The award honors members of the Tucson community who have made significant contributions related to the library's role in providing access to scholarship and creative expression. Zepeda was selected to receive the award in recognition of her work to preserve the culture and native language of the Tohono O'odham Nation through poetry, stories and songs.
An addition to the University Libraries Special Collections is made in each Library Legend honoree's name. Zepeda was honored with a portfolio of linocut prints by artist Meredith Stern that highlight the preamble and the 30 articles of the Universal Declaration of Human Rights adopted in Paris in 1948.
Miller, Soren and Tolbert Honored for 'Superior Teaching'
The UA Humanities Seminars Program presented its annual Superior Teaching Awards during a ceremony held at the Poetry Center last month.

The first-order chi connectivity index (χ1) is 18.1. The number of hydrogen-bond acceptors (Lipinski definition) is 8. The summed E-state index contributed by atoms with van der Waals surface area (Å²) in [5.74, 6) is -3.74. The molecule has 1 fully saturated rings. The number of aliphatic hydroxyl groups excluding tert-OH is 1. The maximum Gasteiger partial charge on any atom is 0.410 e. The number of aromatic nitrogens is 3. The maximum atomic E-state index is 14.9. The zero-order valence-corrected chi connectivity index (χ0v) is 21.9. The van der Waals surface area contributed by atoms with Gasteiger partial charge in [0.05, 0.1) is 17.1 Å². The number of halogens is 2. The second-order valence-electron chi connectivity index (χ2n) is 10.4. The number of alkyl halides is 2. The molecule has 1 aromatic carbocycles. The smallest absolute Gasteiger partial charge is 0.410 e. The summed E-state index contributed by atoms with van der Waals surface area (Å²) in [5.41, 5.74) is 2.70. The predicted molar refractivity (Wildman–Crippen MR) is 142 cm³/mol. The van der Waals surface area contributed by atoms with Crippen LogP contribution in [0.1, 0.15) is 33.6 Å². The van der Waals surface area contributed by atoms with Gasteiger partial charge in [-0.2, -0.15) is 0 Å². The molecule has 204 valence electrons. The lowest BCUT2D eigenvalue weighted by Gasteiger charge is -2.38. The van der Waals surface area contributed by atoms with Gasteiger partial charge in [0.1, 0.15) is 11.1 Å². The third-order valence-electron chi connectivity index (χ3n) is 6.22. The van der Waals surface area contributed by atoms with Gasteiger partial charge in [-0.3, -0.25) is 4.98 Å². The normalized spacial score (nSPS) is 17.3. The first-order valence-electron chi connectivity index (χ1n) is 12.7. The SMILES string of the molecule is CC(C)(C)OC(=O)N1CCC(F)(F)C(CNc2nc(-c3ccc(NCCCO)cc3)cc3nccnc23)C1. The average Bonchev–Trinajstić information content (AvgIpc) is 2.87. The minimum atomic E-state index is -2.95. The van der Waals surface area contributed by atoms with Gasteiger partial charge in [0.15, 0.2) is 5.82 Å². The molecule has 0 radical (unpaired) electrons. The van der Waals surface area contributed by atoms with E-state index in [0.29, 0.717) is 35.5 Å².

The three honorees and the courses for which they were honored are:
- Thomas P. Miller, professor of English and vice provost for faculty affairs, How We Feel About Politics.
- David Soren, Regents' Professor of Anthropology, 50 Years of Archaeology: A Celebration.
- Leslie Tolbert, Regents' Professor of Neuroscience, The Ever-Changing Brain.
Students in the Humanities Seminars Program nominated the courses in end-of-semester evaluation forms. Awardees receive stipends; the program has given out $263,000 since 1985.
We want to know about your good news. If you, your team or a colleague has won any major awards, been honored nationally or internationally, or accomplished some other major feat that deserves recognition, let us know about it.
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- Name of the person, team or unit receiving the honor with full UA titles.